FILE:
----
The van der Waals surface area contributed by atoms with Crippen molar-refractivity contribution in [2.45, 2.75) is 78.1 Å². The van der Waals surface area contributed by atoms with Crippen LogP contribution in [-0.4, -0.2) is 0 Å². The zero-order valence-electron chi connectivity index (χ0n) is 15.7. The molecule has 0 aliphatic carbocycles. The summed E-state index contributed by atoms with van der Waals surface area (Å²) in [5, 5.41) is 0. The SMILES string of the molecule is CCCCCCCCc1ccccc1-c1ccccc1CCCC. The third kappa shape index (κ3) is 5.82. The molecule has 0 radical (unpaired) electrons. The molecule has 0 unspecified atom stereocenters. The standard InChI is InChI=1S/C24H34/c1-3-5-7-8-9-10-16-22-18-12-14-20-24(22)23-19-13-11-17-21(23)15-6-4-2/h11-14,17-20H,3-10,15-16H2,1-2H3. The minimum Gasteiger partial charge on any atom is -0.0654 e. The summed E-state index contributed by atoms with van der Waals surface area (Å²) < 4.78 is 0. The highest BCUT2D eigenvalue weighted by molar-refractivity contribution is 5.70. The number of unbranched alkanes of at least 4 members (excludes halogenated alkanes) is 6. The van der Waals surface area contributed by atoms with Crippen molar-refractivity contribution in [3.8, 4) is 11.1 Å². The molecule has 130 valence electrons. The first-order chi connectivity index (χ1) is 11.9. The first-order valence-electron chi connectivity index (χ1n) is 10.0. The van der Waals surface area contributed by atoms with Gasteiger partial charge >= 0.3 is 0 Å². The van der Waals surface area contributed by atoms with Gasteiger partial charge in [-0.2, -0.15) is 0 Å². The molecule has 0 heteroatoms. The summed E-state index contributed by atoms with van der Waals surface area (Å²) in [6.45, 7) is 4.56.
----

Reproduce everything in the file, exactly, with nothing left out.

The van der Waals surface area contributed by atoms with Crippen molar-refractivity contribution in [2.45, 2.75) is 78.1 Å². The van der Waals surface area contributed by atoms with Crippen LogP contribution in [-0.4, -0.2) is 0 Å². The zero-order valence-electron chi connectivity index (χ0n) is 15.7. The molecule has 0 aliphatic carbocycles. The summed E-state index contributed by atoms with van der Waals surface area (Å²) in [5, 5.41) is 0. The SMILES string of the molecule is CCCCCCCCc1ccccc1-c1ccccc1CCCC. The third kappa shape index (κ3) is 5.82. The molecule has 0 radical (unpaired) electrons. The molecule has 0 unspecified atom stereocenters. The standard InChI is InChI=1S/C24H34/c1-3-5-7-8-9-10-16-22-18-12-14-20-24(22)23-19-13-11-17-21(23)15-6-4-2/h11-14,17-20H,3-10,15-16H2,1-2H3. The minimum Gasteiger partial charge on any atom is -0.0654 e. The summed E-state index contributed by atoms with van der Waals surface area (Å²) < 4.78 is 0. The highest BCUT2D eigenvalue weighted by molar-refractivity contribution is 5.70. The number of unbranched alkanes of at least 4 members (excludes halogenated alkanes) is 6. The van der Waals surface area contributed by atoms with Crippen molar-refractivity contribution in [3.8, 4) is 11.1 Å². The molecule has 130 valence electrons. The first-order chi connectivity index (χ1) is 11.9. The first-order valence-electron chi connectivity index (χ1n) is 10.0. The van der Waals surface area contributed by atoms with Gasteiger partial charge >= 0.3 is 0 Å². The van der Waals surface area contributed by atoms with Gasteiger partial charge in [-0.2, -0.15) is 0 Å². The molecule has 0 heteroatoms. The summed E-state index contributed by atoms with van der Waals surface area (Å²) in [6.45, 7) is 4.56.